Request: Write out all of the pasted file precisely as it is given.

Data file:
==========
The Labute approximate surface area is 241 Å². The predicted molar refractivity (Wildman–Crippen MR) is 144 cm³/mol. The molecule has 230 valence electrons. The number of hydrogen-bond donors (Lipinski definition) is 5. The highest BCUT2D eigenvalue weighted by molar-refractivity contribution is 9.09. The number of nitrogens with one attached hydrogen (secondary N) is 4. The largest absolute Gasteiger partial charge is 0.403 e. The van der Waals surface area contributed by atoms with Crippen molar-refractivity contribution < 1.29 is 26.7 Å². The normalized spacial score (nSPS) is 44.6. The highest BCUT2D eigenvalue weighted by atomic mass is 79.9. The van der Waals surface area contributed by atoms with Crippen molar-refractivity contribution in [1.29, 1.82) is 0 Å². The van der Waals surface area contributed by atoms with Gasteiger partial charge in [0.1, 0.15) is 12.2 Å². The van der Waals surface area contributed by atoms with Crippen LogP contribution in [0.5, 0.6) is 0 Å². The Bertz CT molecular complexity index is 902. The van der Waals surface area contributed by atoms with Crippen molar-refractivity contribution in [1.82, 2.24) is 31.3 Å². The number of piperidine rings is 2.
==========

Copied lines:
The Labute approximate surface area is 241 Å². The predicted molar refractivity (Wildman–Crippen MR) is 144 cm³/mol. The molecule has 230 valence electrons. The number of hydrogen-bond donors (Lipinski definition) is 5. The highest BCUT2D eigenvalue weighted by molar-refractivity contribution is 9.09. The number of nitrogens with one attached hydrogen (secondary N) is 4. The largest absolute Gasteiger partial charge is 0.403 e. The van der Waals surface area contributed by atoms with Crippen molar-refractivity contribution < 1.29 is 26.7 Å². The normalized spacial score (nSPS) is 44.6. The highest BCUT2D eigenvalue weighted by atomic mass is 79.9. The van der Waals surface area contributed by atoms with Crippen molar-refractivity contribution in [1.29, 1.82) is 0 Å². The van der Waals surface area contributed by atoms with Gasteiger partial charge in [0.1, 0.15) is 12.2 Å². The van der Waals surface area contributed by atoms with Crippen LogP contribution in [0.5, 0.6) is 0 Å². The Bertz CT molecular complexity index is 902. The van der Waals surface area contributed by atoms with Crippen molar-refractivity contribution in [1.82, 2.24) is 31.3 Å². The number of piperidine rings is 2.